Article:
The DiDrachma from the Fish

The historical information provided by Edersheim builds a template to understand the words of the Messiah to Peter concerning the paying of this tribute:


And when they were come to Capernaum, they that received tribute money came to Peter, and said, Doth not your master pay tribute?  He saith, Yes. And when he was come into the house, Jesus prevented him, saying, What thinkest thou, Simon? of whom do the kings of the earth take custom or tribute? of their own children, or of strangers? Peter saith unto him, Of strangers. Jesus saith unto him, Then are the children free. Notwithstanding, lest we should offend them, go thou to the sea, and cast an hook, and take up the fish that first cometh up; and when thou hast opened his mouth, thou shalt find a piece of money: that take, and give unto them for me and thee. (Matt 17:24-27)”

Peter quickly acknowledges the duty of an Israelite to pay the temple tax; however, Yeshua asks a biting question, “whom do the kings of the earth take custom or tribute”?  Here we see Yeshua informing Peter that the ones who demand payment are “kings of the earth” and not the King of heaven.  We know the Pharisees created the tax, and we can infer from the Messiahs words that he recognizes the Pharisees as a group of foreign kings who reign over Jerusalem demanding tribute from the children of Israel all over the world.  Nevertheless Yeshua agrees to pay the tribute as not to offend the foreign kings which would also lead to legal actions interfering with the ministry of Yeshua.


Overturning the Money Changers Tables

Consider the actions of the Messiah upon finding the money changers hard at work in the temple:  


“And Jesus went into the temple of God, and cast out all them that sold and bought in the temple, and overthrew the tables of the moneychangers, and the seats of them that sold doves, And said unto them, It is written, My house shall be called the house of prayer; but ye have made it a den of thieves. And the blind and the lame came to him in the temple; and he healed them. (Matt 21:12-14)”

Upon arriving he threw out those who provided the service of exchanging coinage so arriving pilgrims could pay the temple tax, and started immediately the righteous and proper duties of those who minister in the temple; for instance, the cleansing of Leprosy as described in Leviticus 14.  Here we also see him label the Pharisees as thieves, which he reiterates at another time when he refers to them as the ones who bind the strong man and rob his house. (Matt 12:29)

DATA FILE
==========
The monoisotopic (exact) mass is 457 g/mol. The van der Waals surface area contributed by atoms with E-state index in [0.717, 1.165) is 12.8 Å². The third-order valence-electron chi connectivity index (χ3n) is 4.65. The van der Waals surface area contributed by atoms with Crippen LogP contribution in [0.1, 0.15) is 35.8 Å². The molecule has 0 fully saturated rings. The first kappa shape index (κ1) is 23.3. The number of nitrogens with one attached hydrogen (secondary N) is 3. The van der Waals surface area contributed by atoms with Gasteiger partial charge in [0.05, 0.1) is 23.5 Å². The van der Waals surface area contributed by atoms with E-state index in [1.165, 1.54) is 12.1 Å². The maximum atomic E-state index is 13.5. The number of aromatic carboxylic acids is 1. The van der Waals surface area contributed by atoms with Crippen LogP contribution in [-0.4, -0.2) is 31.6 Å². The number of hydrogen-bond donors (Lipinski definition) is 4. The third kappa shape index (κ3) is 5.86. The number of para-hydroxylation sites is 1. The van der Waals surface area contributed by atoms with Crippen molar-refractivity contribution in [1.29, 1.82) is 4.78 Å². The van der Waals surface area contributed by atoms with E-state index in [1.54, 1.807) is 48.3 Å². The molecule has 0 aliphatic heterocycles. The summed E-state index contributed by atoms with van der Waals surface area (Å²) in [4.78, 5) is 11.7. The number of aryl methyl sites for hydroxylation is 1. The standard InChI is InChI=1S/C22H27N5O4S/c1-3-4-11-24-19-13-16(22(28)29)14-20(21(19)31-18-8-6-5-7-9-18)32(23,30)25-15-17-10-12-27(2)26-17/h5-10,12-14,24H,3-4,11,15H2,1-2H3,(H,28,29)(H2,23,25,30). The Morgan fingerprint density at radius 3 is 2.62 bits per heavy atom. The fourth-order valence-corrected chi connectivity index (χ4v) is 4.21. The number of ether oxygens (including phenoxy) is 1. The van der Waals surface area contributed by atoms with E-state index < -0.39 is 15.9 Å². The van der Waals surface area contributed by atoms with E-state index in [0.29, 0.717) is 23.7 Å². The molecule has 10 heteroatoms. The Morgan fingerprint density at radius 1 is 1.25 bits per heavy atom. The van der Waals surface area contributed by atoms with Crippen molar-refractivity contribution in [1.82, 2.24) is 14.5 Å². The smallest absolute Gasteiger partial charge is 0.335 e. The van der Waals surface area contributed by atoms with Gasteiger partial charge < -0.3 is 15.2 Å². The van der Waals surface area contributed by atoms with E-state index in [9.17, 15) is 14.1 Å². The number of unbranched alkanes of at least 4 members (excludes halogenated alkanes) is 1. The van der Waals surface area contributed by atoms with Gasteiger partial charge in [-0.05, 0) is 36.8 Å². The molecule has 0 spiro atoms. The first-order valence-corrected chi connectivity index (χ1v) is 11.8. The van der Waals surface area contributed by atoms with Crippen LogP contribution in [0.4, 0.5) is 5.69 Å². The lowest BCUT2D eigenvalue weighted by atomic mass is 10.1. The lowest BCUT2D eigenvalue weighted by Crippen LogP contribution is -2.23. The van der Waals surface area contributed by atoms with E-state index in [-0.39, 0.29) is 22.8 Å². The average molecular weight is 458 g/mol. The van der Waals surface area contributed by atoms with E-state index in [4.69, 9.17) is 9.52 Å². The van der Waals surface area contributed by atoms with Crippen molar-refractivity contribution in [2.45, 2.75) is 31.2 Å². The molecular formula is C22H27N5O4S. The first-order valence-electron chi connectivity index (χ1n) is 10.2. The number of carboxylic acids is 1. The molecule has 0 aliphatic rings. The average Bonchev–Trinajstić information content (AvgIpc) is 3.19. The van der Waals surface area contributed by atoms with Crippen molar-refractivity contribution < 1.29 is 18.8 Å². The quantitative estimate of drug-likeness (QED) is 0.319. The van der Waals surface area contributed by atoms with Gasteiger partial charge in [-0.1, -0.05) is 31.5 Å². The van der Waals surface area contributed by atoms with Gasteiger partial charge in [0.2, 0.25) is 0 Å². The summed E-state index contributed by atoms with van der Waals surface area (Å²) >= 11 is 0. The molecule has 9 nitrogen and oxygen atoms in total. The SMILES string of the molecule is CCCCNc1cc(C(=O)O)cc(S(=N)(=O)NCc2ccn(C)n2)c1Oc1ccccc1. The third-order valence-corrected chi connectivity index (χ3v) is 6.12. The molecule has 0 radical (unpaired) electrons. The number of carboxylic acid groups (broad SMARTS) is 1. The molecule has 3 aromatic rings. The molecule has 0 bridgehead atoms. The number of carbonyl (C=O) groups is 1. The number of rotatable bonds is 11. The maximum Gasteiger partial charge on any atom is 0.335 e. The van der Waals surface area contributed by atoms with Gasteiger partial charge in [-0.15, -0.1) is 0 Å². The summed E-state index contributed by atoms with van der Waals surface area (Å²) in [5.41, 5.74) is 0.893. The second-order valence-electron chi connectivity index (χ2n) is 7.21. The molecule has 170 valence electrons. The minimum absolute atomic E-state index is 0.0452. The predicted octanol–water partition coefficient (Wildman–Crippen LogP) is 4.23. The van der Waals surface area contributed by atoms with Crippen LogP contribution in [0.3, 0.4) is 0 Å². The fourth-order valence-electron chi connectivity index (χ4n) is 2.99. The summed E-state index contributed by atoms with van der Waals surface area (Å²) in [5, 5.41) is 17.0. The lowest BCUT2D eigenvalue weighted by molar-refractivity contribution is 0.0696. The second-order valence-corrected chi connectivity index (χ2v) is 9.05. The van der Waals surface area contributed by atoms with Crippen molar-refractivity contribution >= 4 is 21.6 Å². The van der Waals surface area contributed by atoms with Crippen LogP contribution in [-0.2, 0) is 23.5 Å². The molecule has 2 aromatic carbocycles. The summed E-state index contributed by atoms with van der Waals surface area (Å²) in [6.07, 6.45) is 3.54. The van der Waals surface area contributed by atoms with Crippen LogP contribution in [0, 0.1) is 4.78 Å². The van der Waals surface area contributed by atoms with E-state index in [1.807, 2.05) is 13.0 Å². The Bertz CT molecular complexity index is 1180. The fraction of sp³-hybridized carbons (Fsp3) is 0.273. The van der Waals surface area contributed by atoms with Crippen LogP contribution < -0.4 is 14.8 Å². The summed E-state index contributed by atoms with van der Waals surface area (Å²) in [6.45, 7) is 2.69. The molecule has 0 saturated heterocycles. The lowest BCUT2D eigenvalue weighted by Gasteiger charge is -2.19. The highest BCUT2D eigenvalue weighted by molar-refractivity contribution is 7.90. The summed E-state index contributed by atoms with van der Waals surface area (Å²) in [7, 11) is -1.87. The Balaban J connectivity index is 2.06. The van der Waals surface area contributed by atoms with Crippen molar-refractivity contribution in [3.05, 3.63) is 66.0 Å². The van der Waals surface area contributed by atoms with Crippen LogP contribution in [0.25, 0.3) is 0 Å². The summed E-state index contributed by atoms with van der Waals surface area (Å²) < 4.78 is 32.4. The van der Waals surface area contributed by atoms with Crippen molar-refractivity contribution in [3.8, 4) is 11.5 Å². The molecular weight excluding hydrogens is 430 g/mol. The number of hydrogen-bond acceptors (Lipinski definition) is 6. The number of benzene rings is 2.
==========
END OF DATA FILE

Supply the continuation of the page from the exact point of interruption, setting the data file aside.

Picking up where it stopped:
In conclusion, concerning the temple tax, Yeshua makes it clear he disagrees with the Pharisees insistence that all Israelites pay the temple tax.  Yeshua even goes so far as to refer to the temple they force money into as “a den of thieves.”



Pharisees Paid Through the Temple Tax

Edersheim explains how the money collected for the temple was actually spent:

The Temple revenues were in the first place devoted to the purchase of all public sacrifices, that is, those offered in the name of the whole congregation of Israel, such as the morning and evening sacrifices, the festive sacrifices, etc. This payment had been one of the points in controversy between the Pharisees and the Sadducees. So great importance was attached to it, that all Israel should appear represented in the purchase of the public sacrifices, that when the three chests were emptied they took expressly from one ‘for the land of Israel,’ from another ‘for the neighbouring lands’ (that is, for the Jews there resident), and from the third ‘for distant lands.’ Besides, the Temple treasury defrayed all else necessary for the services of the sanctuary; all Temple repairs, and the salaries of a large staff of regular officials, such as those who prepared the shewbread and the incense; who saw to the correctness of the copies of the law used in the synagogues; who examined into the Levitical fitness of sacrifices; who instructed the priests in their various duties; who made the curtains, etc.,—not omitting, according to their own testimony, the fees of the Rabbis. And after all this lavish expenditure there was not only enough to pay for the repairs of the citywalls, the roads, and public buildings, etc., about Jerusalem, but sufficient to accumulate immense wealth in the treasury!(Edersheim 19)

Now also the reader can see that the Pharisees themselves received payment for their services directly from the temple’s treasury.  Nowadays we call that a conflict of interest.  Edersheim explains:

…the case of people leaving the whole of their fortune to the Temple is so often discussed, that it must have been a by no means uncommon occurrence. To this practice Christ may have referred in denouncing the Scribes and Pharisees who ‘devour widows’ houses, and for a pretence make long prayers’ (Matt 23:14). For a good deal of this money went in the end from the Temple treasury to them, although there is no evidence of their intriguing for personal gifts.(Edersheim 19)